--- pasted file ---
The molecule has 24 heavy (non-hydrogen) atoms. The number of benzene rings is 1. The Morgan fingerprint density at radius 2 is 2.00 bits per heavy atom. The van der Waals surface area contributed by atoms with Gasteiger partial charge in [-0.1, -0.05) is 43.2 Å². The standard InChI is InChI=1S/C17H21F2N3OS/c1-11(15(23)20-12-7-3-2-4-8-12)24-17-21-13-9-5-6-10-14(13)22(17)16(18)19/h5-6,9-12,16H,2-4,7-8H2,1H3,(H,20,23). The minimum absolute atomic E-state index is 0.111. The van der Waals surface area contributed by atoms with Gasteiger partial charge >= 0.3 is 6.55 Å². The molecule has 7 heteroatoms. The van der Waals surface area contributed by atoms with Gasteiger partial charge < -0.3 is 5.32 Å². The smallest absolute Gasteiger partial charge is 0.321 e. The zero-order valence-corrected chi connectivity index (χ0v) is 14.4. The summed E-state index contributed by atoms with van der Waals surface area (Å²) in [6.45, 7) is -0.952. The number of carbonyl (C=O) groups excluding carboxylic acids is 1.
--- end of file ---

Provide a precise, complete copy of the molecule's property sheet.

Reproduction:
The molecule has 24 heavy (non-hydrogen) atoms. The number of benzene rings is 1. The Morgan fingerprint density at radius 2 is 2.00 bits per heavy atom. The van der Waals surface area contributed by atoms with Gasteiger partial charge in [-0.1, -0.05) is 43.2 Å². The standard InChI is InChI=1S/C17H21F2N3OS/c1-11(15(23)20-12-7-3-2-4-8-12)24-17-21-13-9-5-6-10-14(13)22(17)16(18)19/h5-6,9-12,16H,2-4,7-8H2,1H3,(H,20,23). The minimum absolute atomic E-state index is 0.111. The van der Waals surface area contributed by atoms with Gasteiger partial charge >= 0.3 is 6.55 Å². The molecule has 7 heteroatoms. The van der Waals surface area contributed by atoms with Gasteiger partial charge < -0.3 is 5.32 Å². The smallest absolute Gasteiger partial charge is 0.321 e. The zero-order valence-corrected chi connectivity index (χ0v) is 14.4. The summed E-state index contributed by atoms with van der Waals surface area (Å²) in [6.45, 7) is -0.952. The number of carbonyl (C=O) groups excluding carboxylic acids is 1.